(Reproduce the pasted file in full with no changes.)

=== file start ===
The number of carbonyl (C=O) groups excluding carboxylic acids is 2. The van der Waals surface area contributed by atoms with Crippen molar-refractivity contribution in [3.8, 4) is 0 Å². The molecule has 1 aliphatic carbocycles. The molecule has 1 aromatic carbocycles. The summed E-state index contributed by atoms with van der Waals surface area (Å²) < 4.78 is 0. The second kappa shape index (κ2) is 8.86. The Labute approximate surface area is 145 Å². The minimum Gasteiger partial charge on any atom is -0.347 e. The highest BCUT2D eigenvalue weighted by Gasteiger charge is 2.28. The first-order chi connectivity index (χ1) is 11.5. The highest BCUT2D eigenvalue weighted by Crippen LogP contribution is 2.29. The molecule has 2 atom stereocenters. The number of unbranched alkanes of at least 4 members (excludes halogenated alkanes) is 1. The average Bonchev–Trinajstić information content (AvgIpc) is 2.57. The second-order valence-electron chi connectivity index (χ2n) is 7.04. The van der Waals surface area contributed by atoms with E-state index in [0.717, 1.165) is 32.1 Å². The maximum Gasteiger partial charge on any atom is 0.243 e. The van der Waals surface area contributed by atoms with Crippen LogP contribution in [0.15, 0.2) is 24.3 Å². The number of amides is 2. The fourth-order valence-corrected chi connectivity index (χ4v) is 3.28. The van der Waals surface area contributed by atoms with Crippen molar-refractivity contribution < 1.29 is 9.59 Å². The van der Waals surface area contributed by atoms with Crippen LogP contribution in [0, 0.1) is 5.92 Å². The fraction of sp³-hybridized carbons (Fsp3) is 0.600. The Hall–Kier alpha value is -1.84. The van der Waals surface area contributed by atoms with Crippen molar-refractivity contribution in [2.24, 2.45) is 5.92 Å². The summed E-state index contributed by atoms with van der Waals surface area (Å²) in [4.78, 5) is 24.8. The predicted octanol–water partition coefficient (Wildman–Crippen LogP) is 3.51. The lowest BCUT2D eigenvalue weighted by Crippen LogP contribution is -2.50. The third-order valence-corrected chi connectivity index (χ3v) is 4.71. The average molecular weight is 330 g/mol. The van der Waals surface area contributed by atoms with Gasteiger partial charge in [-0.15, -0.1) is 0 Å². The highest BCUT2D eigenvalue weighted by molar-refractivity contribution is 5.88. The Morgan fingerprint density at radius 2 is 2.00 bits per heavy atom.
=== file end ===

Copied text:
The number of carbonyl (C=O) groups excluding carboxylic acids is 2. The van der Waals surface area contributed by atoms with Crippen molar-refractivity contribution in [3.8, 4) is 0 Å². The molecule has 1 aliphatic carbocycles. The molecule has 1 aromatic carbocycles. The summed E-state index contributed by atoms with van der Waals surface area (Å²) < 4.78 is 0. The second kappa shape index (κ2) is 8.86. The Labute approximate surface area is 145 Å². The minimum Gasteiger partial charge on any atom is -0.347 e. The highest BCUT2D eigenvalue weighted by Gasteiger charge is 2.28. The first-order chi connectivity index (χ1) is 11.5. The highest BCUT2D eigenvalue weighted by Crippen LogP contribution is 2.29. The molecule has 2 atom stereocenters. The number of unbranched alkanes of at least 4 members (excludes halogenated alkanes) is 1. The average Bonchev–Trinajstić information content (AvgIpc) is 2.57. The second-order valence-electron chi connectivity index (χ2n) is 7.04. The van der Waals surface area contributed by atoms with E-state index in [0.717, 1.165) is 32.1 Å². The maximum Gasteiger partial charge on any atom is 0.243 e. The van der Waals surface area contributed by atoms with Crippen LogP contribution in [0.15, 0.2) is 24.3 Å². The number of amides is 2. The fourth-order valence-corrected chi connectivity index (χ4v) is 3.28. The van der Waals surface area contributed by atoms with Crippen molar-refractivity contribution < 1.29 is 9.59 Å². The van der Waals surface area contributed by atoms with Crippen LogP contribution in [0, 0.1) is 5.92 Å². The fraction of sp³-hybridized carbons (Fsp3) is 0.600. The Hall–Kier alpha value is -1.84. The van der Waals surface area contributed by atoms with Crippen molar-refractivity contribution in [2.24, 2.45) is 5.92 Å². The summed E-state index contributed by atoms with van der Waals surface area (Å²) in [4.78, 5) is 24.8. The predicted octanol–water partition coefficient (Wildman–Crippen LogP) is 3.51. The lowest BCUT2D eigenvalue weighted by Crippen LogP contribution is -2.50. The third-order valence-corrected chi connectivity index (χ3v) is 4.71. The average molecular weight is 330 g/mol. The van der Waals surface area contributed by atoms with Gasteiger partial charge in [-0.15, -0.1) is 0 Å². The highest BCUT2D eigenvalue weighted by molar-refractivity contribution is 5.88. The Morgan fingerprint density at radius 2 is 2.00 bits per heavy atom.